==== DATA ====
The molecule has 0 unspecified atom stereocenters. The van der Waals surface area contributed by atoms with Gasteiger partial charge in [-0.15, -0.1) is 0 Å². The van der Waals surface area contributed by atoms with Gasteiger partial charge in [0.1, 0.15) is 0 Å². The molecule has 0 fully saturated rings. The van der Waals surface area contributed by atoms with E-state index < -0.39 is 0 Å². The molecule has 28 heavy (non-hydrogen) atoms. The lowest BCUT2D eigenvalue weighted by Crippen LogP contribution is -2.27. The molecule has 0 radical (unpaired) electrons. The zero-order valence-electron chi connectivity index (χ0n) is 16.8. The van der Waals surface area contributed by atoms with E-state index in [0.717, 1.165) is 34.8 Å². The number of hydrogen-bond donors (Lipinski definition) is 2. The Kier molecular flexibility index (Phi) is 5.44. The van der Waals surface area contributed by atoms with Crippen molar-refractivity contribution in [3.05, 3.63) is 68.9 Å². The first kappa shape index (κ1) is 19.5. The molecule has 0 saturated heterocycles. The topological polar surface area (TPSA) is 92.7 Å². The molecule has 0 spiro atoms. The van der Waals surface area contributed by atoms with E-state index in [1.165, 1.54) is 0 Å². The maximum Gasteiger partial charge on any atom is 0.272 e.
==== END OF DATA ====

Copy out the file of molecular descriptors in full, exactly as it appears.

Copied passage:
The molecule has 0 unspecified atom stereocenters. The van der Waals surface area contributed by atoms with Gasteiger partial charge in [-0.15, -0.1) is 0 Å². The van der Waals surface area contributed by atoms with Gasteiger partial charge in [0.1, 0.15) is 0 Å². The molecule has 0 fully saturated rings. The van der Waals surface area contributed by atoms with E-state index < -0.39 is 0 Å². The molecule has 28 heavy (non-hydrogen) atoms. The lowest BCUT2D eigenvalue weighted by Crippen LogP contribution is -2.27. The molecule has 0 radical (unpaired) electrons. The zero-order valence-electron chi connectivity index (χ0n) is 16.8. The van der Waals surface area contributed by atoms with E-state index in [0.717, 1.165) is 34.8 Å². The number of hydrogen-bond donors (Lipinski definition) is 2. The Kier molecular flexibility index (Phi) is 5.44. The van der Waals surface area contributed by atoms with Crippen molar-refractivity contribution in [3.05, 3.63) is 68.9 Å². The first kappa shape index (κ1) is 19.5. The molecule has 0 saturated heterocycles. The topological polar surface area (TPSA) is 92.7 Å². The molecule has 0 spiro atoms. The van der Waals surface area contributed by atoms with E-state index in [1.165, 1.54) is 0 Å². The maximum Gasteiger partial charge on any atom is 0.272 e.